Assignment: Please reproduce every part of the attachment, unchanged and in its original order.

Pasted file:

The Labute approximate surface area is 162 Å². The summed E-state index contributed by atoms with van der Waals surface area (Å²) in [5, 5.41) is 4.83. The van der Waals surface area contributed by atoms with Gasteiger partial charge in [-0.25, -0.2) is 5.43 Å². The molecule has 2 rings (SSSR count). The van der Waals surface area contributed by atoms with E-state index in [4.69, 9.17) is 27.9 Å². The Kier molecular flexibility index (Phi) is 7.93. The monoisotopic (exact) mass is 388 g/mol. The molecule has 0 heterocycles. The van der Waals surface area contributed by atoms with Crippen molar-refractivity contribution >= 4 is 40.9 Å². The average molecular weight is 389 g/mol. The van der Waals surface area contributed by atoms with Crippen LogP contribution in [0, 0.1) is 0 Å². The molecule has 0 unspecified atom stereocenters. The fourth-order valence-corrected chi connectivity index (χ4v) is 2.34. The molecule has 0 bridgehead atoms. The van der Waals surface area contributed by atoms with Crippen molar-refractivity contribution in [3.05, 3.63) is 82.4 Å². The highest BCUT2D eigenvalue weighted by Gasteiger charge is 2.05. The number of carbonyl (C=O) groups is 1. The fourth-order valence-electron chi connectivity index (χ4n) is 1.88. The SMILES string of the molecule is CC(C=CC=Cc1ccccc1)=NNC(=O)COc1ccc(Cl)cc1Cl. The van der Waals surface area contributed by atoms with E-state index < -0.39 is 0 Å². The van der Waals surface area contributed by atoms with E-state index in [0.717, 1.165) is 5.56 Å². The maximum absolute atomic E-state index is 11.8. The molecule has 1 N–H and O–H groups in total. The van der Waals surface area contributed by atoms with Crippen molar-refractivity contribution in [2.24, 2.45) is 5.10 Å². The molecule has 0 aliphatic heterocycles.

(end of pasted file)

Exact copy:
The Labute approximate surface area is 162 Å². The summed E-state index contributed by atoms with van der Waals surface area (Å²) in [5, 5.41) is 4.83. The van der Waals surface area contributed by atoms with Gasteiger partial charge in [-0.25, -0.2) is 5.43 Å². The molecule has 2 rings (SSSR count). The van der Waals surface area contributed by atoms with E-state index in [4.69, 9.17) is 27.9 Å². The Kier molecular flexibility index (Phi) is 7.93. The monoisotopic (exact) mass is 388 g/mol. The molecule has 0 heterocycles. The van der Waals surface area contributed by atoms with Crippen molar-refractivity contribution >= 4 is 40.9 Å². The average molecular weight is 389 g/mol. The van der Waals surface area contributed by atoms with Crippen LogP contribution in [0, 0.1) is 0 Å². The molecule has 0 unspecified atom stereocenters. The fourth-order valence-corrected chi connectivity index (χ4v) is 2.34. The molecule has 0 bridgehead atoms. The van der Waals surface area contributed by atoms with Crippen molar-refractivity contribution in [3.05, 3.63) is 82.4 Å². The highest BCUT2D eigenvalue weighted by Gasteiger charge is 2.05. The number of carbonyl (C=O) groups is 1. The fourth-order valence-electron chi connectivity index (χ4n) is 1.88. The SMILES string of the molecule is CC(C=CC=Cc1ccccc1)=NNC(=O)COc1ccc(Cl)cc1Cl. The van der Waals surface area contributed by atoms with E-state index < -0.39 is 0 Å². The van der Waals surface area contributed by atoms with E-state index in [0.717, 1.165) is 5.56 Å². The maximum absolute atomic E-state index is 11.8. The molecule has 1 N–H and O–H groups in total. The van der Waals surface area contributed by atoms with Crippen molar-refractivity contribution in [2.24, 2.45) is 5.10 Å². The molecule has 0 aliphatic heterocycles.